The licensing discourse in the last few weeks has highlighted a difference between what “open source” means and what we’re talking about when we use the term. Strictly speaking, open source software is software released under a license approved by the Open Source Initiative. In most practical usage, we’re talking about software developed in a particular way. When we talk about open source, we talk about the communities of users and developers, (generally) not the license. “Open source” has come to define an ethos that was all have our own definition of.
A better vocabulary
As I’ve written before, we need to consider the inputs and outputs. We’re frequently talking about the inputs when we talk about open source, but in reality, the term only applies to the outputs. Perhaps we need a better vocabulary.
I think Tobie Langel represented it well in a recent Twitter thread. “The problem we’re facing,” he wrote, “is a mixup between, on one side, open source practices and norms, and on the other, open source licenses.” Tobie put the problem on two axes: licenses and norms. Each quadrant can then be named appropriately.
Tobie’s model—particularly the quadrant names—could probably use some refinement (as I’m sure he’d agree), but it provides an excellent starting point for developing a shared vocabulary. I suspect that most people are talking about the right half of this diagram when they say “open source”, even though that term only applies to the top half.
His example of Android in the “nominally open source” upper-left quadrant is excellent. Android primarily uses the Apache License 2.0, but there is no doubt that Google drives the project entirely. Fedora Linux would fit in the upper-right quadrant. Although Red Hat owns the trademarks, etc and hires people into leadership roles (full disclosure: including yours truly), the community drives the project. oysttyer, the Twitter client I still nominally maintain, falls into the “broader ecosystem”. It uses the Floodgap Free Software License, which ironically is non-free (libre) because it requires the software to always be free (gratis), but has (had) community participating and contribution.
Read my lips: no new licenses
What we don’t need is to try to license our way out of the problem. We don’t need, as Matt Asay mused, a “new class of license“. Writing new licenses is what brought us here in the first place. Asay said a few days later that we spend too much time on licenses and not enough on governance. Governance is hard, so it’s understandable that we’d focus on the (relatively) easy part. And the norms around governance have enough components that we could probably fractally zoom in on the upper-right quadrant of Tobie’s diagram.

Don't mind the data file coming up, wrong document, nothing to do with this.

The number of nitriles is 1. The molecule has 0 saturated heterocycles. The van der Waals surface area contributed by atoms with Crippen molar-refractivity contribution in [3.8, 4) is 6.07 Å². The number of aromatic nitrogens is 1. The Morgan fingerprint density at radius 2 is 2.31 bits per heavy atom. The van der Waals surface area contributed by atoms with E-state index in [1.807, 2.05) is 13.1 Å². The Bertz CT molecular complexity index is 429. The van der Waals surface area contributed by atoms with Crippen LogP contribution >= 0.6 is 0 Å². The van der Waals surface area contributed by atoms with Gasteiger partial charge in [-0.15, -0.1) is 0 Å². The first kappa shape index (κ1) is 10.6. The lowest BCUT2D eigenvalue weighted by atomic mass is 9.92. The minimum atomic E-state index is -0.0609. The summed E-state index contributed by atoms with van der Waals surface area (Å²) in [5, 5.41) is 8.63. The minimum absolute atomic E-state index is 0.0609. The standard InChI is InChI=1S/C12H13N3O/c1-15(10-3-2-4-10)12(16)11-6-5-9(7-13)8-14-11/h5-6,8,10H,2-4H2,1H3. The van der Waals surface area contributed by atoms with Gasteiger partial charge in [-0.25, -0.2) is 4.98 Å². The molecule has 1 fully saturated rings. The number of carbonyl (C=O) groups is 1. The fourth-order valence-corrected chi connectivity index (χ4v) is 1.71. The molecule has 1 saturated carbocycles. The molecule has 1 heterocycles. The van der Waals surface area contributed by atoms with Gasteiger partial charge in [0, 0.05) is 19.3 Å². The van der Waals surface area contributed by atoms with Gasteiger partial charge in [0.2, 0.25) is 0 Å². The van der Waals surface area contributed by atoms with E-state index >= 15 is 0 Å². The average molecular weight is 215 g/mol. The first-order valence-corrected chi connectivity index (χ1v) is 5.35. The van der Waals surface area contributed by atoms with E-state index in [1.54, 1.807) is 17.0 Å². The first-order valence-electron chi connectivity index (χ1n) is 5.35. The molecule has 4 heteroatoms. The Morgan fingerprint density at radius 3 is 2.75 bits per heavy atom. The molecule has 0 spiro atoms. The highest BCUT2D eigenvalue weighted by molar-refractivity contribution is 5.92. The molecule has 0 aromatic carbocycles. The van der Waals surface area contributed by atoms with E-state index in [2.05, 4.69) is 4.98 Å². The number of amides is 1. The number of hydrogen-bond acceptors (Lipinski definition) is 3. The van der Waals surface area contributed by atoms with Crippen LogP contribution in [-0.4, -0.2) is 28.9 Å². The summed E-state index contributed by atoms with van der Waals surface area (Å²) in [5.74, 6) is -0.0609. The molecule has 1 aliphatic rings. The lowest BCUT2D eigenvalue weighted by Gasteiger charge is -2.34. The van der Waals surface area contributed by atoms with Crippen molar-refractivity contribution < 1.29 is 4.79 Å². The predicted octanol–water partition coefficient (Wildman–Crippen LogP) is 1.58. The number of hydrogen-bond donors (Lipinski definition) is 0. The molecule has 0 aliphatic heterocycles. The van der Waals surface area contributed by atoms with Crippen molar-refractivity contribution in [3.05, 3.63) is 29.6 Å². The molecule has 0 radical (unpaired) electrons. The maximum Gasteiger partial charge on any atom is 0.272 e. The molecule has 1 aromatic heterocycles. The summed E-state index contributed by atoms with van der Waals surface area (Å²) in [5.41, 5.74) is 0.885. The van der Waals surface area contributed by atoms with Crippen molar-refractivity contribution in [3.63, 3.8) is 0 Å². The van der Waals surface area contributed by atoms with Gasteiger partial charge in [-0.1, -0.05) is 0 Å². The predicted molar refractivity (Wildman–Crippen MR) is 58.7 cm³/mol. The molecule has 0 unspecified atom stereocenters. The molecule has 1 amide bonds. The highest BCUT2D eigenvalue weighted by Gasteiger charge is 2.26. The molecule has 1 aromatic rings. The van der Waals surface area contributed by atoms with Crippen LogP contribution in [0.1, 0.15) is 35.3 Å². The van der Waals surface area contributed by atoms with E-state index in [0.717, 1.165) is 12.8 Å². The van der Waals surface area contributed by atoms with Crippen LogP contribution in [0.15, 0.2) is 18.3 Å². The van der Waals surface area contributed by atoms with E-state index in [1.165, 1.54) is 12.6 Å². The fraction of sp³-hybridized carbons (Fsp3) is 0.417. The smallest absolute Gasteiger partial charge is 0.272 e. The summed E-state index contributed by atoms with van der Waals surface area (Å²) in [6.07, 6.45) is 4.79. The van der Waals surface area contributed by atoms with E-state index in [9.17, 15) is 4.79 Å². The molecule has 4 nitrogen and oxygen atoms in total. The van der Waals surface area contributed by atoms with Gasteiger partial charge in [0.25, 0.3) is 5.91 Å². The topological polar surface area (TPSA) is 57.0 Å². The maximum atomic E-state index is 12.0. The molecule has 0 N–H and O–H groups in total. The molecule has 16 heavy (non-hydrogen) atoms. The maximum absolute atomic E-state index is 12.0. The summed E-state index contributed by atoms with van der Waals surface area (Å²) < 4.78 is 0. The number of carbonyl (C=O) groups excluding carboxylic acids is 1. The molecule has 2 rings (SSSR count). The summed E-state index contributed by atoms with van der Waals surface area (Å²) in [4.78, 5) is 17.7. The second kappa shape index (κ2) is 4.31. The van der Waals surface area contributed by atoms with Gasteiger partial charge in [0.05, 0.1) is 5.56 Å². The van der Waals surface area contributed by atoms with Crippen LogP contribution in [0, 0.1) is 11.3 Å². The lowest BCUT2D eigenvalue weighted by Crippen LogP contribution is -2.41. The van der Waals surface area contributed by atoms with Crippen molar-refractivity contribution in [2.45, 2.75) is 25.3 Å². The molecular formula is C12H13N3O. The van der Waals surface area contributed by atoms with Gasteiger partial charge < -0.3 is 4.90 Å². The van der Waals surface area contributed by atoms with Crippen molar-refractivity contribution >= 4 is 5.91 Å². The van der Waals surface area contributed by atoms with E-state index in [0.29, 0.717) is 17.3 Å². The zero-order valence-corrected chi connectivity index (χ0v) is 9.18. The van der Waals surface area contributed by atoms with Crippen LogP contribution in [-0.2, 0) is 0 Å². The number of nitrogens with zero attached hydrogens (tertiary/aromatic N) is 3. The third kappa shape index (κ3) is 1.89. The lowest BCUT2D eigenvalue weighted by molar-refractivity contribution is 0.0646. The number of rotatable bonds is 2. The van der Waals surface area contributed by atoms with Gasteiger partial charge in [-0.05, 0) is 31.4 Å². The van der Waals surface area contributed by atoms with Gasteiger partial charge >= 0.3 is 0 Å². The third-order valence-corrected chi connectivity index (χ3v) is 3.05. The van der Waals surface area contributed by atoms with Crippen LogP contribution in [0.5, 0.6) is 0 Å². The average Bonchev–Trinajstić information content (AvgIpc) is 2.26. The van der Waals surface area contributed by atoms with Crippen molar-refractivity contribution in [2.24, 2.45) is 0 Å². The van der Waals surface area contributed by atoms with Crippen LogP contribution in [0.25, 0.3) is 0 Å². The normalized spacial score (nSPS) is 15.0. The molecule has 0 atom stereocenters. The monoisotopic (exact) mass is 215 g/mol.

Like the dated political reference in this section’s header, I’m going to backtrack on this position. We have not achieved the Platonic ideal license. This is, in part, because we do not have a uniform option on what rights a license should grant—or restrict. And the world of technology has changed pretty dramatically since the most popular licenses were drafted. Computing is more pervasive and powerful. The delivery model has shifted from installed software to software-as-a-service, which brings along new data and privacy considerations.
The software license, being a part of copyright law, is not necessarily the place to address all of the concerns we have about the state of the industry (and our effects on the broader world). But I applaud attempts to explore the space.
Where do we go from here?
In the “We won: now what?” talk I delivered at DevConf.CZ (25 minutes) and DevConf.US (40 minutes), I said that some of the recent licensing wars was due to having “defeated” proprietary software. We had set aside some of our differences to fight the bigger common enemy. Now that the fight is over, we’re free to resume our internal (within the open source world) fights. I hold that this is more true than ever.
As a community and an industry, we need to move our focus beyond the licenses. Licenses will always be important, but the license is not enough. We have to pay attention to our inputs and our outputs. That means we have to do better about being inclusive and welcoming to new contributors—particularly those that aren’t like us. We have to consider the effects of what we produce and mitigate the harm.
We need to be aware of our principles (in the understanding principles are not universally-held) and make sure we’re governing our projects in a way that’s compatible. Not only in the micro-effects, but in the macro-effects. And we need to develop a vocabulary that expresses our shared understanding and our difference.